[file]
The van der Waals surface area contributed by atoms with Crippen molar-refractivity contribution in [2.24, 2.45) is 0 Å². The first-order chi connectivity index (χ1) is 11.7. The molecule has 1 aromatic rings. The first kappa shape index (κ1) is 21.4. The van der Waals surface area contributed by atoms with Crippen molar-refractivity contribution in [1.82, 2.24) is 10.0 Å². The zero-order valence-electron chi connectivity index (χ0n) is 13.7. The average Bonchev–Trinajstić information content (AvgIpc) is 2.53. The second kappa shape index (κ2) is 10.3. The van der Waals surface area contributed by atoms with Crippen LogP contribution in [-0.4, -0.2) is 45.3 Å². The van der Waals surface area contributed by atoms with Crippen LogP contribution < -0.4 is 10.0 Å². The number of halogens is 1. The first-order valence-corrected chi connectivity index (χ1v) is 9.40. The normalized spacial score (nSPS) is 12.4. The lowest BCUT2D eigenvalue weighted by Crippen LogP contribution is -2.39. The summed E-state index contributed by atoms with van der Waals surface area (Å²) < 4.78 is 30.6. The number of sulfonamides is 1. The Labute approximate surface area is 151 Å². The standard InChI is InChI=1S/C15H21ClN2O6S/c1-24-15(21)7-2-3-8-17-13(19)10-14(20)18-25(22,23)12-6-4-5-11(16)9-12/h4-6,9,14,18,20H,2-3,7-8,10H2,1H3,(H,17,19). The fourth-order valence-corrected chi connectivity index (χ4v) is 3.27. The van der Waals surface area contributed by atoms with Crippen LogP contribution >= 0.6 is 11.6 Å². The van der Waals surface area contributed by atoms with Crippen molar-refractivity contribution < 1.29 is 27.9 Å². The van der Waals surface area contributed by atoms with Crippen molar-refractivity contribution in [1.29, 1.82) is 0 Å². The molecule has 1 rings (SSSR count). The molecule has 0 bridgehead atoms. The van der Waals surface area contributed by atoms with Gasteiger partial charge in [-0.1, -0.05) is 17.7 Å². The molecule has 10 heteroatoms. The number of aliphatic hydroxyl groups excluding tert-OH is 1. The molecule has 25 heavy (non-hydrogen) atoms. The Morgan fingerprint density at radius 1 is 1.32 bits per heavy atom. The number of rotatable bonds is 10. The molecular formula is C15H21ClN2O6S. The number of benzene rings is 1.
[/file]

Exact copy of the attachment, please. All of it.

The van der Waals surface area contributed by atoms with Crippen molar-refractivity contribution in [2.24, 2.45) is 0 Å². The first-order chi connectivity index (χ1) is 11.7. The molecule has 1 aromatic rings. The first kappa shape index (κ1) is 21.4. The van der Waals surface area contributed by atoms with Crippen molar-refractivity contribution in [1.82, 2.24) is 10.0 Å². The zero-order valence-electron chi connectivity index (χ0n) is 13.7. The average Bonchev–Trinajstić information content (AvgIpc) is 2.53. The second kappa shape index (κ2) is 10.3. The van der Waals surface area contributed by atoms with Crippen LogP contribution in [-0.4, -0.2) is 45.3 Å². The van der Waals surface area contributed by atoms with Crippen LogP contribution < -0.4 is 10.0 Å². The number of halogens is 1. The first-order valence-corrected chi connectivity index (χ1v) is 9.40. The normalized spacial score (nSPS) is 12.4. The lowest BCUT2D eigenvalue weighted by Crippen LogP contribution is -2.39. The summed E-state index contributed by atoms with van der Waals surface area (Å²) < 4.78 is 30.6. The number of sulfonamides is 1. The Labute approximate surface area is 151 Å². The standard InChI is InChI=1S/C15H21ClN2O6S/c1-24-15(21)7-2-3-8-17-13(19)10-14(20)18-25(22,23)12-6-4-5-11(16)9-12/h4-6,9,14,18,20H,2-3,7-8,10H2,1H3,(H,17,19). The fourth-order valence-corrected chi connectivity index (χ4v) is 3.27. The van der Waals surface area contributed by atoms with Crippen LogP contribution >= 0.6 is 11.6 Å². The van der Waals surface area contributed by atoms with Crippen molar-refractivity contribution < 1.29 is 27.9 Å². The van der Waals surface area contributed by atoms with Crippen molar-refractivity contribution in [1.29, 1.82) is 0 Å². The molecule has 1 rings (SSSR count). The molecule has 0 bridgehead atoms. The van der Waals surface area contributed by atoms with Gasteiger partial charge in [-0.1, -0.05) is 17.7 Å². The molecule has 10 heteroatoms. The number of aliphatic hydroxyl groups excluding tert-OH is 1. The molecule has 25 heavy (non-hydrogen) atoms. The Morgan fingerprint density at radius 1 is 1.32 bits per heavy atom. The number of rotatable bonds is 10. The molecular formula is C15H21ClN2O6S. The number of benzene rings is 1.